Tuesday, April 29, 2014
Gary might be poor and uneducated but he has a sweetness and dignity to him that quickly endears Joe and his workers to him. Not intimidated by hard work, Gary will do whatever is necessary in order to earn a few bucks to bring food home for his mom and sister, his father Wade (Poulter), a mean, depraved and rootless drunkard, is another story, as he gets fired after his first day of work, only to later beat up Gary and steal his money. Joe knows better than to get involved in this family drama, but when the kid shows up at his home bruised and battered, he steps in and offers Gary not platitudes but warm clothes and food, and most importantly his friendship. When Wade’s depravity leads to circumstances beyond Gary’s control, he turns to Joe in his hour of need and forces him to make a life-changing decision.
I loved this movie. Joe is a tale that shocks with its searing darkness and hopelessness, and awes with incredibly powerful performances from the entire cast; Joe delivers a truly unforgettable experience. The ending of this tragic tale is a foregone conclusion from the get go – a runaway train you know is on a collision course with destiny; the only questions is the when and how many casualties in the oncoming wreck. You are nonetheless riveted to the screen; fully immersed in Joe’s world of good and evil, redemption and immorality; a hero, flawed and complex, whose anger and goodness are equally hidden just below the surface.
Though in the same vein as Mud, highlighting a relationship between a troubled adult and lost adolescent, Joe offers us an antihero whose struggles aren’t a resolution to his own mistakes but instead a gallant and heroic attempt at righting the shitty hand a young kid has been dealt. Joe is willing to sacrifice so that Gary can put down the baggage which he’s been carrying through life. Through his kindness and compassion he is more of a father to Gary than the sinister shadow of a man that has marred his young life.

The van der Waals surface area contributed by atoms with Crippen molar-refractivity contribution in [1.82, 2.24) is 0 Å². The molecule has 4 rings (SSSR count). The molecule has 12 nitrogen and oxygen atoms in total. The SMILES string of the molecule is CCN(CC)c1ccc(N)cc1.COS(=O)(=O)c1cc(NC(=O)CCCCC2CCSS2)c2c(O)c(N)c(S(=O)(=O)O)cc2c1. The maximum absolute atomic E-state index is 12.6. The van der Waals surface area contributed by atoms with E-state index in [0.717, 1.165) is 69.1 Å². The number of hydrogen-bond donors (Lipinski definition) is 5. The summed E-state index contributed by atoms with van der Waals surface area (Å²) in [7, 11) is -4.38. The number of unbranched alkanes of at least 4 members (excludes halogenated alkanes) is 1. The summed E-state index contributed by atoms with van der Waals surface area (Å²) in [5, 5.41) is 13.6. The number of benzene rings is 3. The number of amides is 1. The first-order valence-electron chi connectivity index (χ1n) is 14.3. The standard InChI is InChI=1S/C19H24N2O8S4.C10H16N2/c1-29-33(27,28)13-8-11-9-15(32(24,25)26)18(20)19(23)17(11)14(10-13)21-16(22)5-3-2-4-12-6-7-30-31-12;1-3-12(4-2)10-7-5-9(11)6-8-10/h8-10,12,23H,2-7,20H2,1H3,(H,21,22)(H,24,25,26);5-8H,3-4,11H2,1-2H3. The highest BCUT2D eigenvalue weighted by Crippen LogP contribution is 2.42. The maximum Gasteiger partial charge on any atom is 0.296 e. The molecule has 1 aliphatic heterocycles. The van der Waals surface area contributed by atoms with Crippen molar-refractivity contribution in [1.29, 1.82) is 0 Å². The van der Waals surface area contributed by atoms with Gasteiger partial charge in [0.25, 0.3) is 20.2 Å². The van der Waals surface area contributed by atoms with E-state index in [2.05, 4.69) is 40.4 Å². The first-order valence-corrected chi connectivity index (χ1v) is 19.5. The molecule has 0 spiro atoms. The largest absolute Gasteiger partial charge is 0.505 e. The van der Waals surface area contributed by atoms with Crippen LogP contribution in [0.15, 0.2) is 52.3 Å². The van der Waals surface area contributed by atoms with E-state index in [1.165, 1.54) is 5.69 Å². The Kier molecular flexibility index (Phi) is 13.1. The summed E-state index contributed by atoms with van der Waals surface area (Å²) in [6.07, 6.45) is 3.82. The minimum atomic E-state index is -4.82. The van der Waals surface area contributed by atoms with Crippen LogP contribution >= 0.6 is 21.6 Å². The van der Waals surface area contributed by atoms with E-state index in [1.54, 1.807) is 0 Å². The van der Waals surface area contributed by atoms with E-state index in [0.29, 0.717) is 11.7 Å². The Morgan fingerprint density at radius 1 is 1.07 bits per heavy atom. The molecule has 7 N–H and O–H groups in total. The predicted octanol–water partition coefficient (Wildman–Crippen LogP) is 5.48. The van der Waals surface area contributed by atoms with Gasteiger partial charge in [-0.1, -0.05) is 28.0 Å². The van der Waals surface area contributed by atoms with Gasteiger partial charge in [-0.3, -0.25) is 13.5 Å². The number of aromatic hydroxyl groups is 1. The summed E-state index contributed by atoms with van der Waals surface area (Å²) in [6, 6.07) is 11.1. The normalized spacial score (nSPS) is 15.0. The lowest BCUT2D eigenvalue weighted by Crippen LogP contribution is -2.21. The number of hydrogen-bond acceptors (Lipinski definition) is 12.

The acting is truly exceptional. Much like Mud showed the true range of McConaughey’s talent, Joe serves to confirm Nicolas Cage’s sometimes overlooked acting chops. Whether it’s the barely contained rage visible on his face or a simple look of compassion or resignation, each is delivered effortlessly so that you truly forget its Cage and only see Joe. Sheridan is equal to his older counterparts; conveying all the false bravado and vulnerabilities of a child desperate and afraid.
As for Poulter, which I mentioned above, he was amazing. Physically, he seemed born for this role; embodying the wiry frame, crazy scraggily white hair, missing teeth and flinty blue eyes you’d expect from someone like Wade. Heck, I’m sure they didn’t have to use a lot, if any, make-up for filming, but it was truly his acting or presence on screen that resonates. Maybe he wasn’t acting but instead just being himself which is why it rang so true. Either way his every scene conveyed a rawness and savagery that seemed scarily too real. It’s heartbreaking to think what might have become of his life if this opportunity had come sooner. Sadly, the homeless movie star and ex-Navy man returned to the streets after filming ended on his potentially star-making role; suffering from seizures he ended up in the hospital where he was diagnosed with lung cancer and a few weeks later was found dead at a homeless campsite where his death was ruled an accidental drowning.
Joe is an incredibly raw and unflinching tale of sacrifice and redemption; highlighting the selflessness of a hero who bravely helps chart a new hopeful course for someone else’s life.